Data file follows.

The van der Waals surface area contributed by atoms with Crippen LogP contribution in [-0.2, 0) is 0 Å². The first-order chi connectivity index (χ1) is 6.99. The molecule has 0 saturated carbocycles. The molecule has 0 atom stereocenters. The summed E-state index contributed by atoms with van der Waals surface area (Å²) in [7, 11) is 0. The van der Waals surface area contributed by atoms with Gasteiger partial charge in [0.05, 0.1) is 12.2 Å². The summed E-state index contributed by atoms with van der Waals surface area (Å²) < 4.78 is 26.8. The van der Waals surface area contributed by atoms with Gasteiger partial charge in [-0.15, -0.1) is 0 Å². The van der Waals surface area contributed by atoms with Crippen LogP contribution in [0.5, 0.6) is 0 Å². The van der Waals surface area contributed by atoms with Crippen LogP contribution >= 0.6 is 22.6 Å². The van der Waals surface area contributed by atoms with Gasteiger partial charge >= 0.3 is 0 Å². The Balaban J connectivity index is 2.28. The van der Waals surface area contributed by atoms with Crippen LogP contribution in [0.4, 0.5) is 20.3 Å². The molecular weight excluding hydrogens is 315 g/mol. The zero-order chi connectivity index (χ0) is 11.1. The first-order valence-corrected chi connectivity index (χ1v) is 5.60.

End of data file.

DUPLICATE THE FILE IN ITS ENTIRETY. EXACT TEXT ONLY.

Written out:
The van der Waals surface area contributed by atoms with Crippen LogP contribution in [-0.2, 0) is 0 Å². The first-order chi connectivity index (χ1) is 6.99. The molecule has 0 saturated carbocycles. The molecule has 0 atom stereocenters. The summed E-state index contributed by atoms with van der Waals surface area (Å²) in [7, 11) is 0. The van der Waals surface area contributed by atoms with Gasteiger partial charge in [0.05, 0.1) is 12.2 Å². The summed E-state index contributed by atoms with van der Waals surface area (Å²) < 4.78 is 26.8. The van der Waals surface area contributed by atoms with Gasteiger partial charge in [-0.15, -0.1) is 0 Å². The van der Waals surface area contributed by atoms with Crippen LogP contribution in [0.5, 0.6) is 0 Å². The van der Waals surface area contributed by atoms with Crippen LogP contribution >= 0.6 is 22.6 Å². The van der Waals surface area contributed by atoms with Gasteiger partial charge >= 0.3 is 0 Å². The Balaban J connectivity index is 2.28. The van der Waals surface area contributed by atoms with Crippen LogP contribution in [0.4, 0.5) is 20.3 Å². The molecular weight excluding hydrogens is 315 g/mol. The zero-order chi connectivity index (χ0) is 11.1. The first-order valence-corrected chi connectivity index (χ1v) is 5.60.